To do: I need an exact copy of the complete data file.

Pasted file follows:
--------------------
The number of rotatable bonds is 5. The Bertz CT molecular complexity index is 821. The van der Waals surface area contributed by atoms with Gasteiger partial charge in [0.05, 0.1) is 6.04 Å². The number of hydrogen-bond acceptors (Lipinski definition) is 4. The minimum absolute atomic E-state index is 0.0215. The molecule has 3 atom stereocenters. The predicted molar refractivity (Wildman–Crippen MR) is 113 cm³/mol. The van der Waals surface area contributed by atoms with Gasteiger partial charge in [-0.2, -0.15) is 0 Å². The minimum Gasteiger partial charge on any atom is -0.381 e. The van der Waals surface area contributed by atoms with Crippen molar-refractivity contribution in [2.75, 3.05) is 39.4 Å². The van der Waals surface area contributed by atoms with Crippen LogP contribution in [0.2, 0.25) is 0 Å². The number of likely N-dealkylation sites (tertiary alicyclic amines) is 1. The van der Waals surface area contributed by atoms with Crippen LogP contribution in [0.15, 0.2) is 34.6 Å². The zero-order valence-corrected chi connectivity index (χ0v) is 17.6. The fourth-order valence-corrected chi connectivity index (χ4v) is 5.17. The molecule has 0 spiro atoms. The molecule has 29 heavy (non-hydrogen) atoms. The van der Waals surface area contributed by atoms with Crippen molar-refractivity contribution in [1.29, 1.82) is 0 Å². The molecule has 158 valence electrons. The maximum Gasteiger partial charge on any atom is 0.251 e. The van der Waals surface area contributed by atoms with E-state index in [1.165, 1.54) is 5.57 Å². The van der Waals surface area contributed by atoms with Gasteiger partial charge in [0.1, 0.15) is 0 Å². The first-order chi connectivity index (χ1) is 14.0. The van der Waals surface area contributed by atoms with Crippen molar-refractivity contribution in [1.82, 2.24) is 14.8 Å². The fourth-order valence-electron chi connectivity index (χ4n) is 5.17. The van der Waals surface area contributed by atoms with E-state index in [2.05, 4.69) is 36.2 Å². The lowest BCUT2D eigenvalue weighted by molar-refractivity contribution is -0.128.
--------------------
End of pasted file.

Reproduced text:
The number of rotatable bonds is 5. The Bertz CT molecular complexity index is 821. The van der Waals surface area contributed by atoms with Gasteiger partial charge in [0.05, 0.1) is 6.04 Å². The number of hydrogen-bond acceptors (Lipinski definition) is 4. The minimum absolute atomic E-state index is 0.0215. The molecule has 3 atom stereocenters. The predicted molar refractivity (Wildman–Crippen MR) is 113 cm³/mol. The van der Waals surface area contributed by atoms with Gasteiger partial charge in [-0.2, -0.15) is 0 Å². The minimum Gasteiger partial charge on any atom is -0.381 e. The van der Waals surface area contributed by atoms with Crippen molar-refractivity contribution in [2.75, 3.05) is 39.4 Å². The van der Waals surface area contributed by atoms with Crippen LogP contribution in [0.2, 0.25) is 0 Å². The number of likely N-dealkylation sites (tertiary alicyclic amines) is 1. The van der Waals surface area contributed by atoms with Crippen LogP contribution in [0.15, 0.2) is 34.6 Å². The zero-order valence-corrected chi connectivity index (χ0v) is 17.6. The fourth-order valence-corrected chi connectivity index (χ4v) is 5.17. The molecule has 0 spiro atoms. The molecule has 29 heavy (non-hydrogen) atoms. The van der Waals surface area contributed by atoms with Crippen molar-refractivity contribution in [1.29, 1.82) is 0 Å². The molecule has 158 valence electrons. The maximum Gasteiger partial charge on any atom is 0.251 e. The van der Waals surface area contributed by atoms with E-state index in [1.165, 1.54) is 5.57 Å². The van der Waals surface area contributed by atoms with Gasteiger partial charge in [0.1, 0.15) is 0 Å². The first-order chi connectivity index (χ1) is 14.0. The van der Waals surface area contributed by atoms with Crippen molar-refractivity contribution in [1.82, 2.24) is 14.8 Å². The fourth-order valence-electron chi connectivity index (χ4n) is 5.17. The van der Waals surface area contributed by atoms with E-state index in [2.05, 4.69) is 36.2 Å². The lowest BCUT2D eigenvalue weighted by molar-refractivity contribution is -0.128.